2.5GBASE-T and 5GBASE-T
IEEE 802.3bz, NBASE-T and MGBASE-T are standards for Ethernet over twisted pair at speeds of 2.5 and 5 Gbit/s. These use the same cabling as the ubiquitous Gigabit Ethernet, yet offer higher speeds. The resulting standards are named 2.5GBASE-T and 5GBASE-T.
NBASE-T refers to Ethernet equipment that can automatically negotiate to operate at speeds of 100 Mbit/s, 1, 2.5, 5, or 10 Gbit/s, depending on the quality of the cable and the capabilities of the equipment at the other end of the cable.
These standards are specified in Clauses 125 and 126 of the IEEE 802.3 standard. The physical (PHY) layer transmission technology of IEEE 802.3bz is based on 10GBASE-T, but operates at a lower signaling rate. By reducing the original signal rate to 1⁄4 or 1⁄2, the link speed drops to 2.5 or 5 Gbit/s, respectively. The spectral bandwidth of the signal is reduced accordingly, lowering the requirements on the cabling, so that 2.5GBASE-T and 5GBASE-T can be deployed at a cable length of up to 100 m on Cat 5e or better cables. The 2.5GBASE-T1 and 5GBASE-T1 variants that can run over a single pair of balance conductors up to 15 m in length is standardized in 802.3ch-2020; their primary use case field is in embedded automotive applications.
The NBASE-T effort also standardized how its switches can implement power over Ethernet according to the IEEE 802.3at and successor standards. This allows a single cable to provide both power and data for high-bandwidth wireless access points such as those that implement the 802.11ac and 802.11ax standards.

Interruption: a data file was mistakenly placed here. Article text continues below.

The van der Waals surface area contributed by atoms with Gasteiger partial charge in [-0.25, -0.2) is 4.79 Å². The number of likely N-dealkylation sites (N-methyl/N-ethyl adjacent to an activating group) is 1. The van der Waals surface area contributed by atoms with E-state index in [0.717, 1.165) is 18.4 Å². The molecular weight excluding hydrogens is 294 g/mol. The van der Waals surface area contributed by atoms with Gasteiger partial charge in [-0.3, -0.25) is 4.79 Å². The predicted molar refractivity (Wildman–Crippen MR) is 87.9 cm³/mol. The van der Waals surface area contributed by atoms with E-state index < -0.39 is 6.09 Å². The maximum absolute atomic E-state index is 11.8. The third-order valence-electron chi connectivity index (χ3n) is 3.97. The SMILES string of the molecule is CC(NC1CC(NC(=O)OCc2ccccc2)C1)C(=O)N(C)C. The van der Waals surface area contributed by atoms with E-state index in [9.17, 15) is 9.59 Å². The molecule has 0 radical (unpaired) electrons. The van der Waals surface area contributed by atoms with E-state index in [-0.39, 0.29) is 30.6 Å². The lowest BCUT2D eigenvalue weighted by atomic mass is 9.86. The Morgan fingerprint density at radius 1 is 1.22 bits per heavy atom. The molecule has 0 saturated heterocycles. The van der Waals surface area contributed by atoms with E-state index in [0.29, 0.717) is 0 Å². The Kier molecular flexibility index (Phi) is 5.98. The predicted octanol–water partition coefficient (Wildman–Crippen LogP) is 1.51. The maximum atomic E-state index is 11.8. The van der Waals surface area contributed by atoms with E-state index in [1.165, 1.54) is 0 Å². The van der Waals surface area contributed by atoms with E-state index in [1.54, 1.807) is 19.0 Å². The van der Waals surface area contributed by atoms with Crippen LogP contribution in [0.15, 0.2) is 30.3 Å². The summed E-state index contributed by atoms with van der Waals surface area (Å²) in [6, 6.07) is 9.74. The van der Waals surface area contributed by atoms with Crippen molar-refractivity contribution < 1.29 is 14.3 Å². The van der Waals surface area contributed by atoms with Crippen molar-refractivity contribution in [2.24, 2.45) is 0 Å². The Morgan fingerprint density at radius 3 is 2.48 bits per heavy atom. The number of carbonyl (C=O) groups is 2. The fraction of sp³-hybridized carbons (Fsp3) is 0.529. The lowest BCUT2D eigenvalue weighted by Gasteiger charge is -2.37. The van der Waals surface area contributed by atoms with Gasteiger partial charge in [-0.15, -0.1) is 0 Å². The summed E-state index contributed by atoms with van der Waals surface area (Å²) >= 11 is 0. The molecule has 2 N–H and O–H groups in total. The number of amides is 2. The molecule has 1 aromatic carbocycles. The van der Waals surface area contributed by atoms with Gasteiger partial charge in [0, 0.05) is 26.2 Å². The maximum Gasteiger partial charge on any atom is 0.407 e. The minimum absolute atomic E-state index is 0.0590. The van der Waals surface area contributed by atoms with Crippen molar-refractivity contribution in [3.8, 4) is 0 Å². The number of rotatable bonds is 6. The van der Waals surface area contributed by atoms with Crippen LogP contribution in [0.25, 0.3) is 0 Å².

As faster Wi-Fi protocols such as IEEE 802.11ac were developed, there was significant demand for cheap uplinks faster than 1000BASE-T. These speeds became relevant around 2014 as it became clear that it would not be possible to run 10GBASE-T over already widely deployed Cat5e cable. IEEE 802.3bz also supports power over Ethernet, which had previously not been available at 10GBASE-T.
As early as 2013, the Intel Avoton server processors integrated 2.5 Gbit/s Ethernet ports.
Whilst Broadcom had announced a series of 2.5 Gbit/s transceiver ICs, 2.5 Gbit/s switch hardware was not widely commercially available at that point. Many early 10GBASE-T switches, particularly those with SFP+ interfaces, do not support the intermediate speeds.
In October 2014, the NBASE-T Alliance was founded, initially comprising Cisco, Aquantia, Freescale, and Xilinx. By December 2015, it contained more than 45 companies, and aimed to have its specification compatible with 802.3bz. The competing MGBASE-T Alliance, stating the same faster Gigabit Ethernet objectives, was founded in December 2014. In contrast to NBASE-T, the MGBASE-T said that their specifications would be open source. IEEE 802.3's "2.5G/5GBASE-T Task Force" started working on the 2.5GBASE-T and 5GBASE-T standards in March 2015. The two NBASE-T and MGBASE-T Alliances ended up collaborating. with the forming of the IEEE 802.3bz Task Force under the patronage of the Ethernet Alliance in June 2015.
On September 23, 2016, the IEEE-SA Standards Board approved IEEE Std 802.3bz-2016.
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